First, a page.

RR Auction Home
Current Auction Is Open For Bidding
Bidding Closes Thursday December 12
Home |Sitemap|Contact Us| Past Auctions  
 How to Bid   Register to Bid   Auctions   Consign   About Us   Featured Lots 
Bidder Login

New Bidder Registration
Forgot your password?

The Current Auction
Ends December 12th
Advanced Search
By Item Number
Gallery Search
Past Auction Search
How Do I Bid?
What is BidTracker™?
New Bidder Registration
The 30-Minute Rule
Terms and Conditions
New to RR Auction?
About Us
Register to Bid
Jobs at RR Auction
Press Releases
Consign to RR Auction
How to Consign
2019-2020 Auction Calendar
Nov 21
Dec 4
Dec 12
Jan 8
Jan 16
Jan 23
Feb 5
Feb 13
Mar 4
Feb 22
Mar 12
Mar 19
Apr 8
Apr 16
May 6
May 14
Jun 10
Jun 18
Jul 8
Jul 16
Aug 5
Aug 13
Sep 9
Sep 17
Oct 7
Oct 15
Nov 4
Nov 12
Dec 2
Dec 10
  View All Dates & Deadlines

Item 287 - Apollo 11 Catalog 429 (May 2014)

Back To Previous Page
(we are no longer accepting bids on this item)
Minimum Bid: $1,000.00
Sold Price: $31,409.00 (includes buyer's premium)


Flown double-sided checklist carried to the lunar surface on board Apollo 11’s lunar module Eagle, 5.5 x 8, pages SUR-17 and SUR-18. Signed in blue ballpoint on page SUR-18, “Used by Neil Armstrong and myself in Eagle while on the lunar surface on Apollo XI, Buzz Aldrin,” and signed vertically on page SUR-17, “Carried to the lunar surface on Apollo XI, Buzz Aldrin.” Page SUR-17 starts at 104:25, listing procedures for a simulated countdown, with SUR-18 listing power down procedures including “Doff helmets & Gloves,” and “Configure CB’s Per Chart.” In fine condition.

Accompanied by a letter of provenance and explanation signed by Aldrin, which reads: “Accompanying this letter is a sheet numbered SUR-17 and SUR-18 from the Apollo 11 LM Lunar Surface Checklist, Part No. SKB32100074-363, S/N 1001. The checklist was taken to the Moon on the flight of Apollo 11 during July 16 to 24, 1969. Then the entire checklist, including this sheet, was carried to the surface of the Moon in Lunar Module Eagle during the first lunar landing on July 20, 1969. This sheet has the important steps Neil Armstrong and I performed in Eagle just minutes after history's first manned lunar landing.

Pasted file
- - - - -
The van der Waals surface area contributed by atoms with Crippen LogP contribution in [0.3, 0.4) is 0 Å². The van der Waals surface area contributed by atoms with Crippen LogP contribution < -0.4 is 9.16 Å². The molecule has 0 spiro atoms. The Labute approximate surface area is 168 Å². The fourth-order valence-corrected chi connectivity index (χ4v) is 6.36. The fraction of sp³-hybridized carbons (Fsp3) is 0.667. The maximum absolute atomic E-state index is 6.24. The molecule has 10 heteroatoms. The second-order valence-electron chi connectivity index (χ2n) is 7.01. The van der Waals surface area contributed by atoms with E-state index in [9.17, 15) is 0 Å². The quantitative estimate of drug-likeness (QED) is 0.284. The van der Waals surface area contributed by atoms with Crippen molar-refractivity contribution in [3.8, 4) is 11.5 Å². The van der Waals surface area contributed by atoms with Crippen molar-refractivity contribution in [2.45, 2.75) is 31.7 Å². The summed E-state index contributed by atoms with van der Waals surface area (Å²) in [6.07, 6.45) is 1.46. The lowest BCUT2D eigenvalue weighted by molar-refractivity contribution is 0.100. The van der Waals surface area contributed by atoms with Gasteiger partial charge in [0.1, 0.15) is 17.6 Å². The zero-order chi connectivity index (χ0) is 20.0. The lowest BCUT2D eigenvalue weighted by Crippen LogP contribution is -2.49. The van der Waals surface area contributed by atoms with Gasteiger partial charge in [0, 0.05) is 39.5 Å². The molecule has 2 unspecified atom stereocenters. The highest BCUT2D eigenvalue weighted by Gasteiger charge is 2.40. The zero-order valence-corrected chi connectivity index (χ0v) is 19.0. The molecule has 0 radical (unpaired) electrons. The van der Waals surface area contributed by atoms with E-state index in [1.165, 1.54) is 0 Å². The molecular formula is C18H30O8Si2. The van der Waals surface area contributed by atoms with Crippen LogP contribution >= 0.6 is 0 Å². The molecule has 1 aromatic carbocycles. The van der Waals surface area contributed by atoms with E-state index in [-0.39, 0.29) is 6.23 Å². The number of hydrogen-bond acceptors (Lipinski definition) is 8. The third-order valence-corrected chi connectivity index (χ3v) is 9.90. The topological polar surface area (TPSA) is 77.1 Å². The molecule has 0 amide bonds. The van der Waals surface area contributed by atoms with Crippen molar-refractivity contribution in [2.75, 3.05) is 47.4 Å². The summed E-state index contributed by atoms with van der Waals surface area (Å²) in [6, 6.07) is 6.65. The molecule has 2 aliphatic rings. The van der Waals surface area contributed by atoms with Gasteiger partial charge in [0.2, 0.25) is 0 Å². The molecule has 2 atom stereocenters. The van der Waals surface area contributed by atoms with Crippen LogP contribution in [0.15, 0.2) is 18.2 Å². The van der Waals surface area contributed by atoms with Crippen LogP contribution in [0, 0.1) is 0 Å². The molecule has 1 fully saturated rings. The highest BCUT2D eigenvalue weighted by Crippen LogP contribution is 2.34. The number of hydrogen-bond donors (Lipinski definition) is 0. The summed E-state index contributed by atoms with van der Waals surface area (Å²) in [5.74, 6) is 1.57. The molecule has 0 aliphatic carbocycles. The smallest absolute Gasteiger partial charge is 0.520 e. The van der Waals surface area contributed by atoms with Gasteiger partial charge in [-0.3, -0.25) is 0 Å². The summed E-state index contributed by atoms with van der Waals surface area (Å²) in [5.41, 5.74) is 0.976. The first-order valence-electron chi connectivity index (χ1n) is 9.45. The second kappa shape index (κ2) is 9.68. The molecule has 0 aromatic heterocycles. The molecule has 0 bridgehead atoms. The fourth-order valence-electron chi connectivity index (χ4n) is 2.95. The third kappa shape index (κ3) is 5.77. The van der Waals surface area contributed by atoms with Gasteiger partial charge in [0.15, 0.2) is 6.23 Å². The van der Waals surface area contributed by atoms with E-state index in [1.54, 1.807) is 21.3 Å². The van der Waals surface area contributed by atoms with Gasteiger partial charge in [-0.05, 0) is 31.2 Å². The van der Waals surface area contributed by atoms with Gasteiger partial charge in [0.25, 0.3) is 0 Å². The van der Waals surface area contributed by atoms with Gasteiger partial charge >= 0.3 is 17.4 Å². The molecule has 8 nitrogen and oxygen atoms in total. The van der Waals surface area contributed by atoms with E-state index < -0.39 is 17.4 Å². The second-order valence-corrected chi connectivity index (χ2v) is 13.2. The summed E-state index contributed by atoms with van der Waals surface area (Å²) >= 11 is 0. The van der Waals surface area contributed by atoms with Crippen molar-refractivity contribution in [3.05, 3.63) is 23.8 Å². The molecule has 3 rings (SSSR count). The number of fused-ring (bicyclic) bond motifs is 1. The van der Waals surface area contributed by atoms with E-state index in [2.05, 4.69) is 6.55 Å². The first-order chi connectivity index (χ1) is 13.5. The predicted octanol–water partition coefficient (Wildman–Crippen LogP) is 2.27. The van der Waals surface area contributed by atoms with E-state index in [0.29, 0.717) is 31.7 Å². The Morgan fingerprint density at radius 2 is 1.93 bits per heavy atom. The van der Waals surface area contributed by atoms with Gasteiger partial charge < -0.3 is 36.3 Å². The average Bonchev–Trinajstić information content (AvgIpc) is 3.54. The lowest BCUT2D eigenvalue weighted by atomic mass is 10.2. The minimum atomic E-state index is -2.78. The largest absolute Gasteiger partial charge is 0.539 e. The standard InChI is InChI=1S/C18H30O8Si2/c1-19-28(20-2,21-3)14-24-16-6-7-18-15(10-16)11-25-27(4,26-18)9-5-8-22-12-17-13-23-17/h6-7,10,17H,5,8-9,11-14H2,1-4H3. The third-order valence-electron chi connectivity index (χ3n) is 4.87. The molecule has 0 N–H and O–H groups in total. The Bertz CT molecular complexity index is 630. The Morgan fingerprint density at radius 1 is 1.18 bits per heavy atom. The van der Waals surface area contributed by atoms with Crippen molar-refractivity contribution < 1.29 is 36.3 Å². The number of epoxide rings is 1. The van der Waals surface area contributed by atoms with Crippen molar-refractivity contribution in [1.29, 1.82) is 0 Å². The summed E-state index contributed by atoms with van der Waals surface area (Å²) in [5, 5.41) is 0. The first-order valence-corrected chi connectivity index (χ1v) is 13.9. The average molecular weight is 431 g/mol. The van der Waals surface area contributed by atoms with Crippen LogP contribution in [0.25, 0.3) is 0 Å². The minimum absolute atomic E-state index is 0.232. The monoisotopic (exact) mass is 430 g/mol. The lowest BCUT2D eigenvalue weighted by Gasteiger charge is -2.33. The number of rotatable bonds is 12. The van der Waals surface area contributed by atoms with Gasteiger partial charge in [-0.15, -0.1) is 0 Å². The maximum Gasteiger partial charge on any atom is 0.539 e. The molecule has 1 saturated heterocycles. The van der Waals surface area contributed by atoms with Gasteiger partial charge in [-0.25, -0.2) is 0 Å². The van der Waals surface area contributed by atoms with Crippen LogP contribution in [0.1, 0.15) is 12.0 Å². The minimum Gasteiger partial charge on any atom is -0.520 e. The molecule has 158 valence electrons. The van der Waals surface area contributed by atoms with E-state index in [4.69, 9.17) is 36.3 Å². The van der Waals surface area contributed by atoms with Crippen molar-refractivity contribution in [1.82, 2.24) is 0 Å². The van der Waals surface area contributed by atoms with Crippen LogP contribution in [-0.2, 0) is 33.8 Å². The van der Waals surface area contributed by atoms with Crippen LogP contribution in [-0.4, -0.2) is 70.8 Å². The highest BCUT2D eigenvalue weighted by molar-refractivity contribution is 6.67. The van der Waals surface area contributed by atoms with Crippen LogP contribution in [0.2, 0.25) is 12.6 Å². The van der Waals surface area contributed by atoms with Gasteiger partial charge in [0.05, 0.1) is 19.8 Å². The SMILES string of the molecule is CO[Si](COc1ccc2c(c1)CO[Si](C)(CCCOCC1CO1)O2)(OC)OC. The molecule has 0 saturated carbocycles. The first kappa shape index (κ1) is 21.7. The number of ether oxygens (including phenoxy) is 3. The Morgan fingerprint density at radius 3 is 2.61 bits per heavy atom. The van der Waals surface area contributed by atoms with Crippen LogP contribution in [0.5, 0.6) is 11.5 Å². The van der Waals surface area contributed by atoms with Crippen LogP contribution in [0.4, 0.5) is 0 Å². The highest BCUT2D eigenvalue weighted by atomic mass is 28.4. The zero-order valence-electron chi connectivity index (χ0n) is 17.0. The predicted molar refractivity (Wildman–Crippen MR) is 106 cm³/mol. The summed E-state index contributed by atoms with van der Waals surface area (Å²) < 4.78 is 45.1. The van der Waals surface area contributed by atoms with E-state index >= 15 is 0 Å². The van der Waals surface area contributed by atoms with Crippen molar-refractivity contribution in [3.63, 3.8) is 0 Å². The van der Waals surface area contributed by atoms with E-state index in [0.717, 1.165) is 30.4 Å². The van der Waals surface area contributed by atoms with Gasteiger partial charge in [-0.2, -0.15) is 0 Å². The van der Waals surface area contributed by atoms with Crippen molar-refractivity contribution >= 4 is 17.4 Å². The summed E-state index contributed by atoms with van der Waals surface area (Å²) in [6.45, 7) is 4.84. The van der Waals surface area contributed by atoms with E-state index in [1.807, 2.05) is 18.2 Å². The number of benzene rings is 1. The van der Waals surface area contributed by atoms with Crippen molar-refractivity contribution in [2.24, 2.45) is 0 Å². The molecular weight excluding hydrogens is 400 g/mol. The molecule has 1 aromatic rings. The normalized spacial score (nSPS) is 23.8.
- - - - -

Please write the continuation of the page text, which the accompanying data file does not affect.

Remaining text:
Neil made a beautiful landing. The Lunar Module was automatically targeting us into a large boulder-filled crater. He expertly maneuvered Eagle away from that crater and landed us with less than 30 seconds of descent engine fuel remaining. After landing we started the series of procedures as listed in the initial pages of the Lunar Surface Checklist. The pages before SUR-17 included a series of star sightings to align our navigational equipment to our exact position we now called ‘Tranquility Base.’

Side SUR-17 has the steps of a simulated countdown Neil and I performed in case an emergency liftoff from the lunar surface was required. We could leave the Moon at several predetermined time intervals if needed after we were given a ‘GO’ for an extended lunar stay. These time intervals coincided with the lunar orbital period of CSM Columbia which was piloted by Mike Collins. We could leave the Moon if needed 2 hours after landing once Columbia was in the proper position for rendezvous. At 104:25 mission time, we started the countdown which was TIG of Time to Ignition minus 17 minutes. Two heavy lined—dashed lined boxes list critical steps to enable an actual liftoff. The first box includes battery and circuit breaker settings. The second box has the steps for the last minute of countdown including ‘ABORT STAGE-PUSH, ENG ARM-ASC, PRO, ENGINE START PUSH.’ The small box has steps to perform if we did not get ignition. The last line reads, ‘END SIMULATED COUNTDOWN.’

Side SUR-18 has the ‘POWERDOWN’ steps Neil and I performed once the countdown was over. We did this series of steps just after removing our space suit helmets and gloves. Several steps required setting circuit breakers to either open or closed on panels 11 and 16. In just a few hours after the completion of these steps, Neil Armstrong and I became the first humans to walk on another celestial body, the Moon. This sheet has been in my private collection since 1969.” Luckily, this contingency liftoff was not necessary, and after the LM was placed in a ‘safe’ condition, the crew could then begin to focus on their next major task—walking on the moon. Pre-certified Steve Zarelli and RR Auction COA.

Terms and abbreviations used in our descriptions.

You must be a registered user and logged in to view Past Auction Item Images

If you do not currently have an account, click here to go to our secure registration page.

Important Information

Tips For Consignors


For a complete list of auction beginning and ending dates, check our dates and deadlines page.